Archbishop Burke gave a moving overview of the life of this twentieth century saint: a wife, mother, and physician, who ultimately gave her life so that her youngest child, Gianna Emanuela (who visited KC earlier this year), could live. Her loving husband, Pietro, was present at her canonization. (For those interested in reading more about St. Gianna, I recommend this biography published by Ignatius Press.)

I was already somewhat familiar with St. Gianna, but I was struck by Archbishop Burke’s comment that she’s a powerful intercessor for infertile couples. Even though Maureen and I already had five living children, we have struggled with infertility throughout our marriage and by that time we had already lost six children in utero. We were open to another child, but our “window of opportunity” seemed to be closing.

So, hearing Archbishop Burke’s words, I was moved that evening to pray to St. Gianna for the first time, hoping against hope that our family would be blessed with another child.

The rest of the weekend conference was predictably both tiring and fruitful, and Sunday afternoon the CUF staff members who attended the conference boarded the plane for the trek back to Ohio. On the plane, I pulled out a journal I had been keeping for my (then) three-year-old son Samuel, and I wrote him a letter. It was October 31st, Halloween, the birthday of my dear brother Ray who, with my father Leon Sr., died in 1978. In the journal entry, I told Samuel about his Uncle Ray. I also mentioned that his mother and I were still hoping that someday he would have a little brother, if that was God’s will for our family.

It’s a Boy!

After two flights and a 45-minute drive, I finally entered my home after midnight and crawled into bed. A few hours later, there was much activity, as we all got up early Monday morning to go to All Saints’ Day Mass at our parish. Then, as a feast day treat, our family went to a coffee shop for breakfast to catch up on what had happened the past few days while I was gone. I remember thinking at the time that it was one of the nicest mornings our family had ever had, and I rejoiced to be back with “everybody.” But then I dropped everybody at home and drove to the CUF office. We were closed for the holy day, but I had a few things that needed my immediate attention.

As soon as I arrived at the CUF headquarters, I realized that I needed a phone number, so I called home. Maureen answered the phone. She sounded like she was in a state of shock. I asked her what was going on, to which she replied, “Honey, I just got a call from Florida. We are going to adopt a little boy.”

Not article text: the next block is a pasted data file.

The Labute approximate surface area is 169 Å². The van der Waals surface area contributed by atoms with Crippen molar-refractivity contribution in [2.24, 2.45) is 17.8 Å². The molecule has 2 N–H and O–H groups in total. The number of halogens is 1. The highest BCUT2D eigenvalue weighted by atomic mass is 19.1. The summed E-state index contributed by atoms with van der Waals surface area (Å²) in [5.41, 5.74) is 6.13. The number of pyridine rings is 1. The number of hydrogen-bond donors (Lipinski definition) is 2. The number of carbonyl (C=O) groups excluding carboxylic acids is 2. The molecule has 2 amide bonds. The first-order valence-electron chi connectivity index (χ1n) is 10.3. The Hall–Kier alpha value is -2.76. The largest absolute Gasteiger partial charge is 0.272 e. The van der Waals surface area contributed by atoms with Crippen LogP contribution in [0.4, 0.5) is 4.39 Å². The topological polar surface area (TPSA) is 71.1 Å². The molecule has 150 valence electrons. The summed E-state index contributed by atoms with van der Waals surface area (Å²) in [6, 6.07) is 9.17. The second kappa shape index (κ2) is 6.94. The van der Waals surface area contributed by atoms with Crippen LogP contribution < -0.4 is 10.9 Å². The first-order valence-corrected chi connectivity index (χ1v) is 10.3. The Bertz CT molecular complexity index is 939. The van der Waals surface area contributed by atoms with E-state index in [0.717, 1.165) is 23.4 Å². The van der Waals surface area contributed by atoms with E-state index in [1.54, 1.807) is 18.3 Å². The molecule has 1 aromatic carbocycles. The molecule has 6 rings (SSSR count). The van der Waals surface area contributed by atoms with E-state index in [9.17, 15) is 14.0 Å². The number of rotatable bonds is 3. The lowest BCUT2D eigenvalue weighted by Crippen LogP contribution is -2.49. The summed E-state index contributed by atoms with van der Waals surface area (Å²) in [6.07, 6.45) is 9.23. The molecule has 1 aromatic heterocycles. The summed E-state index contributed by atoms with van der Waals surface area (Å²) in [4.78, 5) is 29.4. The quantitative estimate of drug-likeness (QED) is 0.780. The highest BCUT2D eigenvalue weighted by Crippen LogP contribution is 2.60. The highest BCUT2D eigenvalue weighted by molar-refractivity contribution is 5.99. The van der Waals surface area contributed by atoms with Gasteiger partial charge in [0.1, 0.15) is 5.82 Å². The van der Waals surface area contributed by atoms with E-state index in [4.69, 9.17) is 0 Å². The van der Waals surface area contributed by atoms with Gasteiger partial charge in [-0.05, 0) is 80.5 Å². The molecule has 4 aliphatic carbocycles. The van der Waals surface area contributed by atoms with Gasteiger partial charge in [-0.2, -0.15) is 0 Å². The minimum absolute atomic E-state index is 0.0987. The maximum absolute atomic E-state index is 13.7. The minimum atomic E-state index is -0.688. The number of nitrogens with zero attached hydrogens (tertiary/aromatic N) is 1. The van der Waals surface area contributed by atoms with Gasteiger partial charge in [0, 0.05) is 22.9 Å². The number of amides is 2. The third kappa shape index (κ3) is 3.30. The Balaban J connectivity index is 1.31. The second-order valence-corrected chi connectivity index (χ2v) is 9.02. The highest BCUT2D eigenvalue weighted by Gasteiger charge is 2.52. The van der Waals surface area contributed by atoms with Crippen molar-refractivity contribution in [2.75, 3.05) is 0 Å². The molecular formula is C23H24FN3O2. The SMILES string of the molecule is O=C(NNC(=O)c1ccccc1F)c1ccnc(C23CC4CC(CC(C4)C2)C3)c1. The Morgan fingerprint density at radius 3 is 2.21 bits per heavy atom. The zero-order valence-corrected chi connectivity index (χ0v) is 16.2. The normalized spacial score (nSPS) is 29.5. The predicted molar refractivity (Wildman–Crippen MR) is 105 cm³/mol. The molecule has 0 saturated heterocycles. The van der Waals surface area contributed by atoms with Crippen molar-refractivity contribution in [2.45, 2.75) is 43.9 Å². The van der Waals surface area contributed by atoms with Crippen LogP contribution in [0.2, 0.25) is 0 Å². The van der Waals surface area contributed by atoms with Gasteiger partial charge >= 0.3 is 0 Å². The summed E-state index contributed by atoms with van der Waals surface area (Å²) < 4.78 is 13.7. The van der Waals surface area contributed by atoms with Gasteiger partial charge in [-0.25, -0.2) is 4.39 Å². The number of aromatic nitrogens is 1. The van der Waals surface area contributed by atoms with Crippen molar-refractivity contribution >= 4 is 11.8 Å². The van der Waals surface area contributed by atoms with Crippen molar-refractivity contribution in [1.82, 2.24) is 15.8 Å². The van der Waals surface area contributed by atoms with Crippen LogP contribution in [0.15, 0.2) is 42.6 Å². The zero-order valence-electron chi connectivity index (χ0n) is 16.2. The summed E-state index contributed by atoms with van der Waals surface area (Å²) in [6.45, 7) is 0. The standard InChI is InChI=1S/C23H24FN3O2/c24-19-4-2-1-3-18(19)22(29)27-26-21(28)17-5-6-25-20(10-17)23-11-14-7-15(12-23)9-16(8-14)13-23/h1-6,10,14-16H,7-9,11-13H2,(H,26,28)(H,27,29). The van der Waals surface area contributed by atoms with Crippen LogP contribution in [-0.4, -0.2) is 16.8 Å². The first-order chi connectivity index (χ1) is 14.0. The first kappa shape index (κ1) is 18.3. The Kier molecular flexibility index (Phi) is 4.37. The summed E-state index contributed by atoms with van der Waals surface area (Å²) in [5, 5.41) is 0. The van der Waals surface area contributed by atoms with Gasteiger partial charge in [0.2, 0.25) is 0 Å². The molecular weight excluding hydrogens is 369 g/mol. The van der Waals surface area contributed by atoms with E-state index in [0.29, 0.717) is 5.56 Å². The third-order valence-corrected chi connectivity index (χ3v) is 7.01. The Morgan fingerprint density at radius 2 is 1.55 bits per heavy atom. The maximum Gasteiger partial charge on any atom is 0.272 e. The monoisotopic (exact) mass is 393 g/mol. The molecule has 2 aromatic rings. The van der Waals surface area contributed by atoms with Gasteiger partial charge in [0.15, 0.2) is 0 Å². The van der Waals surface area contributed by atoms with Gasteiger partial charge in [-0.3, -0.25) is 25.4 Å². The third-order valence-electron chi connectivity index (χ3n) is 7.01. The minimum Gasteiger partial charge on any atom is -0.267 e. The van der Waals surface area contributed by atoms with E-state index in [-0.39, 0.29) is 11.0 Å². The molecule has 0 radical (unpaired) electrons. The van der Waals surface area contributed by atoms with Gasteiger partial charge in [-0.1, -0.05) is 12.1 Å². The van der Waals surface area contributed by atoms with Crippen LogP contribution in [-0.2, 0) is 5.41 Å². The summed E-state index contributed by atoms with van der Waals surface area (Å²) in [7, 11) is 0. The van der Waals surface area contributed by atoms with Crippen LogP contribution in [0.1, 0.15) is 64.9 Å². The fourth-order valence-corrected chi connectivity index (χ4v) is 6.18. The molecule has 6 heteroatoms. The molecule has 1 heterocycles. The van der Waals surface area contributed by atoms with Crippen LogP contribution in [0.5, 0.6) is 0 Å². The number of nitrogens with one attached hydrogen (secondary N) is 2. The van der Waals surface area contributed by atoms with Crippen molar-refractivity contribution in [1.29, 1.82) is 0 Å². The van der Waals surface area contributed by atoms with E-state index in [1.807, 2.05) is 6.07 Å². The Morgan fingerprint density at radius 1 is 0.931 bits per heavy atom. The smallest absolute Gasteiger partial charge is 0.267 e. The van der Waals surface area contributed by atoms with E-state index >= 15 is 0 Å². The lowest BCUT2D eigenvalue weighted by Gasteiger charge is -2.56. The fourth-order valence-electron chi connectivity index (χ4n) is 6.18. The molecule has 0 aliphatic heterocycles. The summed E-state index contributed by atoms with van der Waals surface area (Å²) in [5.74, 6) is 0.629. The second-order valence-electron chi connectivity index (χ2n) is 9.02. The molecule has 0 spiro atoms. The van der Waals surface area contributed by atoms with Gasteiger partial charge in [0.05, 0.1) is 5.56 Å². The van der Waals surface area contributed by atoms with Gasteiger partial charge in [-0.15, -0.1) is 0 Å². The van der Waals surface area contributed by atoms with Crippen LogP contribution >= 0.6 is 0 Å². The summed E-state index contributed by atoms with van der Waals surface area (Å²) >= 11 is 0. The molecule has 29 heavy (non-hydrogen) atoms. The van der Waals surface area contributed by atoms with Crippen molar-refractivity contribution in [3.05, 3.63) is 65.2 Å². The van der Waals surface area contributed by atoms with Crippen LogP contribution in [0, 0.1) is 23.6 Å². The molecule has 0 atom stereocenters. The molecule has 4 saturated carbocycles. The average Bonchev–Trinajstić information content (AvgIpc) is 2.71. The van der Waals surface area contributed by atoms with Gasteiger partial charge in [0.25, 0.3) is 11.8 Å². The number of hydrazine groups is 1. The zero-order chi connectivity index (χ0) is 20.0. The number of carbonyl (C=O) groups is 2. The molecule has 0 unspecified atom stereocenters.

St. Gianna doesn’t waste any time!

Maureen explained more of the situation to me. The birth mother was due to deliver in two weeks, but she wanted to meet us before she went into labor. In addition, we had to get busy to prepare for this sudden addition to our family.

Later that afternoon we talked about a name for the little boy and we selected the name Raymond Leon, not only for the great Dominican canonist St. Raymond and “great” Pope St. Leo I, but also for my brother Raymond, my father, Leon, and Archbishop Raymond Leo Burke, who encouraged the prayer to St. Gianna.

We flew down to Florida that week to meet the birth mother, her family, and the social worker. The birth mother told us she chose our family specifically because of Samuel. She saw that we had already welcomed a biracial child into our family, and so she felt comfortable that her son would likewise be accepted and loved. We also made arrangements with a generous CUF family in Florida who would take in Maureen and baby immediately after the birth, since it takes about a week to get clearance to leave the state. The family was part of our new “Our Lady of Life” CUF chapter!

In His merciful providence, Our Lord ordinarily gives parents nine months to prepare for the rigors of childbirth and caring for a new baby. In this case, though, we had nine days, not nine months. After scurrying to get all our paperwork in order, we received a call on November 10th, the feast of St. Leo the Great, telling us that our son was born. Continue reading

Labor Management

1 Sep

For many men today, one would think a “holy hour” means being able to watch the second half of a game without interruption, and that a “retreat” is 36 holes of golf interspersed with appropriate beverages. In countless parishes I’ve visited, the women far outnumber the men in the pews (and in the sanctuary). Meanwhile, try getting a seat at the local sports pub now that football season is starting up again.

There are countless things competing for men’s time and attention and, frankly, we don’t always do a good job of prioritizing, of putting first things first. And what could be more important than bending the knee before Our Heavenly Father, the source of all fatherhood (see Ephesians 3:14-15)?

In this regard, I suggest that we take a lesson from St. Joseph as we begin Labor Day weekend. St. Joseph’s entire life was ordered to God. This enabled him to reflect in his actions an interior life that perfected his manhood and thus enabled him to take the right approach to his work. Continue reading